The first, and paramount, consideration of the court is to the welfare of the child, as opposed to any perceived “rights” of any adults involved. The court will determine the facts and consider the Welfare Checklist to help it decide upon what is in the child’s best interests. A “presumption of continued parental involvement” exists, but this should not be mistaken as a presumption of shared care or guarantee of direct or indeed any contact. Rather it is an acknowledgement that parental contact with a child is assumed to be in a child’s best interests, providing of course there are no welfare issues why this should not be the case.
This checklist includes:
• the ascertainable wishes and feelings of the child
• the child’s physical, emotional and educational needs
• the likely effect on the child of any change of circumstances
• the child’s age, sex, background and any characteristics of the child which the court considers relevant
• any harm which the child has suffered, or is at risk of suffering
• how capable each of the child’s parents, and any other person in relation to whom the court considers the question relevant, is of meeting the child’s needs
• the range of powers available to the court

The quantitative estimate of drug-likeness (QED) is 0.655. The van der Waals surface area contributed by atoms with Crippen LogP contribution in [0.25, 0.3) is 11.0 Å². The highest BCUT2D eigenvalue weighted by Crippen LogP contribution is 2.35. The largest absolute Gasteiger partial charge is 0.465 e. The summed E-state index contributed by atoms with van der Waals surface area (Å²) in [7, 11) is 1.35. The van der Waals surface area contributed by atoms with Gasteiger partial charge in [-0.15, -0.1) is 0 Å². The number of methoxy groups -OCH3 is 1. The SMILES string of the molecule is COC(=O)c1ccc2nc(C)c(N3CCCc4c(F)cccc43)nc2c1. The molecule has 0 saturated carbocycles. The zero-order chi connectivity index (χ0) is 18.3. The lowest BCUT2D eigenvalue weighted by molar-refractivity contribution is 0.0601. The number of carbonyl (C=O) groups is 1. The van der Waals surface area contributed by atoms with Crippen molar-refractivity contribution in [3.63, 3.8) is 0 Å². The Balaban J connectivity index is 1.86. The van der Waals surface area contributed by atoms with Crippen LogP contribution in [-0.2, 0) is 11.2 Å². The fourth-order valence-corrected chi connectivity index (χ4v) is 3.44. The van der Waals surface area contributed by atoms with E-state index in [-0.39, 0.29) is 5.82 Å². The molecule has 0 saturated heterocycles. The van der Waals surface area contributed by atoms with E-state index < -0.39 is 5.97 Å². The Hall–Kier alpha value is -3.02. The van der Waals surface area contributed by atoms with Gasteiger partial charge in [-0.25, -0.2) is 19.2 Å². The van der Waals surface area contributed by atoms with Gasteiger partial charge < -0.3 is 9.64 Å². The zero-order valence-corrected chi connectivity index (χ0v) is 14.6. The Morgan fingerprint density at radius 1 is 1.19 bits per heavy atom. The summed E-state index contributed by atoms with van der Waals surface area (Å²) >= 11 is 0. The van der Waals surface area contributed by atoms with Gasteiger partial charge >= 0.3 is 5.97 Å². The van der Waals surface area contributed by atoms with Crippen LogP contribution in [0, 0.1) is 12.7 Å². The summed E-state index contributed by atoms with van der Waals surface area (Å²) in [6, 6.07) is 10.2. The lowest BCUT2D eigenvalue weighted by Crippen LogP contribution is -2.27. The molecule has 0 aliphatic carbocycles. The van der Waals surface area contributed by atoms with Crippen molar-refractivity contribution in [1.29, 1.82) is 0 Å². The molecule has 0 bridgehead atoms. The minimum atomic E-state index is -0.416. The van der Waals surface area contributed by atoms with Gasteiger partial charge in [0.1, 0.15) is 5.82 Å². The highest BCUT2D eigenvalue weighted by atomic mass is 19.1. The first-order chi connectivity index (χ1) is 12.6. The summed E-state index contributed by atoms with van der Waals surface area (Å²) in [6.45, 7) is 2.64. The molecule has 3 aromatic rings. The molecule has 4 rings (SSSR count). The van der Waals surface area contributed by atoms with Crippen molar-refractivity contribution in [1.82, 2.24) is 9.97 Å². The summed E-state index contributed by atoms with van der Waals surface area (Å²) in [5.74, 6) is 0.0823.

What is a Welfare Report?
In more complicated cases, the court may direct CAFCASS to prepare a Welfare Report. This sets out the analysis and recommendations of an independent Family Court Advisor, for consideration by the court when deciding at a final hearing, if the parents do not agree prior to this.
The task is not an easy one for the court as there is no “one-size fits all” arrangement for children - no two families are the same, and different arrangements work for different families. The court will attempt to reach an outcome which suits everyone as best as is possible, providing always the children’s needs come first.
If you think this is a situation that might affect you, or indeed is a situation you find yourself in at the moment, please do get proper legal advice as soon as you can. We’re here to help you, just contact us on 0161 507 7145, or email email@example.com